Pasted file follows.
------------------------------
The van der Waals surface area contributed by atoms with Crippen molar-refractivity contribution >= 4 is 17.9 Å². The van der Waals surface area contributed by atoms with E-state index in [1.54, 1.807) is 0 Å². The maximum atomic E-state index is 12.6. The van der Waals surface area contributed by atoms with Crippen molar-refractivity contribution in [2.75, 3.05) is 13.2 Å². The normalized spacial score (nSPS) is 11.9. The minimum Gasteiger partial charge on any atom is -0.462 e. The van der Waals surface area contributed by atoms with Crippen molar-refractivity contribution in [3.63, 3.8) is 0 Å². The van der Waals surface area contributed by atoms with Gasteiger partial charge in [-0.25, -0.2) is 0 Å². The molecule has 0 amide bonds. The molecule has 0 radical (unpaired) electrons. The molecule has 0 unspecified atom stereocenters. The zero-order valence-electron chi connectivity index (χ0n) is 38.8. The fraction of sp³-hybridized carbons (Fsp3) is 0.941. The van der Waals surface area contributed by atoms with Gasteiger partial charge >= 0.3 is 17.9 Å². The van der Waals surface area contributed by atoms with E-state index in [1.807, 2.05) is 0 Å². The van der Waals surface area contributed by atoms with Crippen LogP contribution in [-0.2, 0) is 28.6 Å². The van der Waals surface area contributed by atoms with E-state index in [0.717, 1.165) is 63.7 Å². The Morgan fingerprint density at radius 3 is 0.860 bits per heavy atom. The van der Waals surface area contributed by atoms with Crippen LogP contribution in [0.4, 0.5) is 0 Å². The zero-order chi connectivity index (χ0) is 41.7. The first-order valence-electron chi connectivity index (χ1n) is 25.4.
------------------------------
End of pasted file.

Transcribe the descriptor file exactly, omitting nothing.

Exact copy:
The van der Waals surface area contributed by atoms with Crippen molar-refractivity contribution >= 4 is 17.9 Å². The van der Waals surface area contributed by atoms with E-state index in [1.54, 1.807) is 0 Å². The maximum atomic E-state index is 12.6. The van der Waals surface area contributed by atoms with Crippen molar-refractivity contribution in [2.75, 3.05) is 13.2 Å². The normalized spacial score (nSPS) is 11.9. The minimum Gasteiger partial charge on any atom is -0.462 e. The van der Waals surface area contributed by atoms with Crippen molar-refractivity contribution in [3.63, 3.8) is 0 Å². The van der Waals surface area contributed by atoms with Gasteiger partial charge in [-0.25, -0.2) is 0 Å². The molecule has 0 amide bonds. The molecule has 0 radical (unpaired) electrons. The molecule has 0 unspecified atom stereocenters. The zero-order valence-electron chi connectivity index (χ0n) is 38.8. The fraction of sp³-hybridized carbons (Fsp3) is 0.941. The van der Waals surface area contributed by atoms with Gasteiger partial charge >= 0.3 is 17.9 Å². The van der Waals surface area contributed by atoms with E-state index in [1.807, 2.05) is 0 Å². The van der Waals surface area contributed by atoms with Crippen LogP contribution in [-0.2, 0) is 28.6 Å². The van der Waals surface area contributed by atoms with E-state index in [0.717, 1.165) is 63.7 Å². The Morgan fingerprint density at radius 3 is 0.860 bits per heavy atom. The van der Waals surface area contributed by atoms with Crippen LogP contribution in [0.4, 0.5) is 0 Å². The zero-order chi connectivity index (χ0) is 41.7. The first-order valence-electron chi connectivity index (χ1n) is 25.4.